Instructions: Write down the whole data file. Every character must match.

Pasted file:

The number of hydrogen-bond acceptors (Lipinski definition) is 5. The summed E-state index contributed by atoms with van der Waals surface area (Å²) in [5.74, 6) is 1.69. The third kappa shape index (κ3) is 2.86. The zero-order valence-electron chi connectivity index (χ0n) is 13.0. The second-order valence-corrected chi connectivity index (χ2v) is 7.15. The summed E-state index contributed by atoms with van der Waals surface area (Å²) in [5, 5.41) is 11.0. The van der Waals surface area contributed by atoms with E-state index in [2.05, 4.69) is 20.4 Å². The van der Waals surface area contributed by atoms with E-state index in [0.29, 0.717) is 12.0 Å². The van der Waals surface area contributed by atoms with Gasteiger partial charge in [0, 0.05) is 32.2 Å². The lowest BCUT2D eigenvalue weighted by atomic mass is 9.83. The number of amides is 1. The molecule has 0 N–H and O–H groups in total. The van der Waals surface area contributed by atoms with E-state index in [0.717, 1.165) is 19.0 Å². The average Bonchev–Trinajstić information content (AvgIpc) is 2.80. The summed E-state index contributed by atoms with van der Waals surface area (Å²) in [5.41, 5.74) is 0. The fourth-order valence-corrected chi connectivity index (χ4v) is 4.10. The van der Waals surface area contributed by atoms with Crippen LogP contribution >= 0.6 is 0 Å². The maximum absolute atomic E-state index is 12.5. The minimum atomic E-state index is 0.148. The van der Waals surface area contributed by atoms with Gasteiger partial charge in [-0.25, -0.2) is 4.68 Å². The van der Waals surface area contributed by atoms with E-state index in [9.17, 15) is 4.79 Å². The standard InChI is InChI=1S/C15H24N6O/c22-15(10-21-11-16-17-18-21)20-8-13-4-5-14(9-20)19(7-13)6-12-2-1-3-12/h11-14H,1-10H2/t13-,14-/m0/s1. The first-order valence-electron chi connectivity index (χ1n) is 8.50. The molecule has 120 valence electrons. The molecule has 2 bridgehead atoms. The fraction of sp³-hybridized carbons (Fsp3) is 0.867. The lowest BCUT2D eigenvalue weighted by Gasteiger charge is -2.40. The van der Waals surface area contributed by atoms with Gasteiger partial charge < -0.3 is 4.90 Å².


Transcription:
The number of hydrogen-bond acceptors (Lipinski definition) is 5. The summed E-state index contributed by atoms with van der Waals surface area (Å²) in [5.74, 6) is 1.69. The third kappa shape index (κ3) is 2.86. The zero-order valence-electron chi connectivity index (χ0n) is 13.0. The second-order valence-corrected chi connectivity index (χ2v) is 7.15. The summed E-state index contributed by atoms with van der Waals surface area (Å²) in [5, 5.41) is 11.0. The van der Waals surface area contributed by atoms with E-state index in [2.05, 4.69) is 20.4 Å². The van der Waals surface area contributed by atoms with E-state index in [0.29, 0.717) is 12.0 Å². The van der Waals surface area contributed by atoms with Gasteiger partial charge in [0, 0.05) is 32.2 Å². The lowest BCUT2D eigenvalue weighted by atomic mass is 9.83. The number of amides is 1. The molecule has 0 N–H and O–H groups in total. The van der Waals surface area contributed by atoms with E-state index in [0.717, 1.165) is 19.0 Å². The average Bonchev–Trinajstić information content (AvgIpc) is 2.80. The summed E-state index contributed by atoms with van der Waals surface area (Å²) in [5.41, 5.74) is 0. The fourth-order valence-corrected chi connectivity index (χ4v) is 4.10. The van der Waals surface area contributed by atoms with Crippen LogP contribution >= 0.6 is 0 Å². The maximum absolute atomic E-state index is 12.5. The minimum atomic E-state index is 0.148. The van der Waals surface area contributed by atoms with Gasteiger partial charge in [-0.25, -0.2) is 4.68 Å². The van der Waals surface area contributed by atoms with E-state index in [9.17, 15) is 4.79 Å². The standard InChI is InChI=1S/C15H24N6O/c22-15(10-21-11-16-17-18-21)20-8-13-4-5-14(9-20)19(7-13)6-12-2-1-3-12/h11-14H,1-10H2/t13-,14-/m0/s1. The first-order valence-electron chi connectivity index (χ1n) is 8.50. The molecule has 120 valence electrons. The molecule has 2 bridgehead atoms. The fraction of sp³-hybridized carbons (Fsp3) is 0.867. The lowest BCUT2D eigenvalue weighted by Gasteiger charge is -2.40. The van der Waals surface area contributed by atoms with Gasteiger partial charge < -0.3 is 4.90 Å².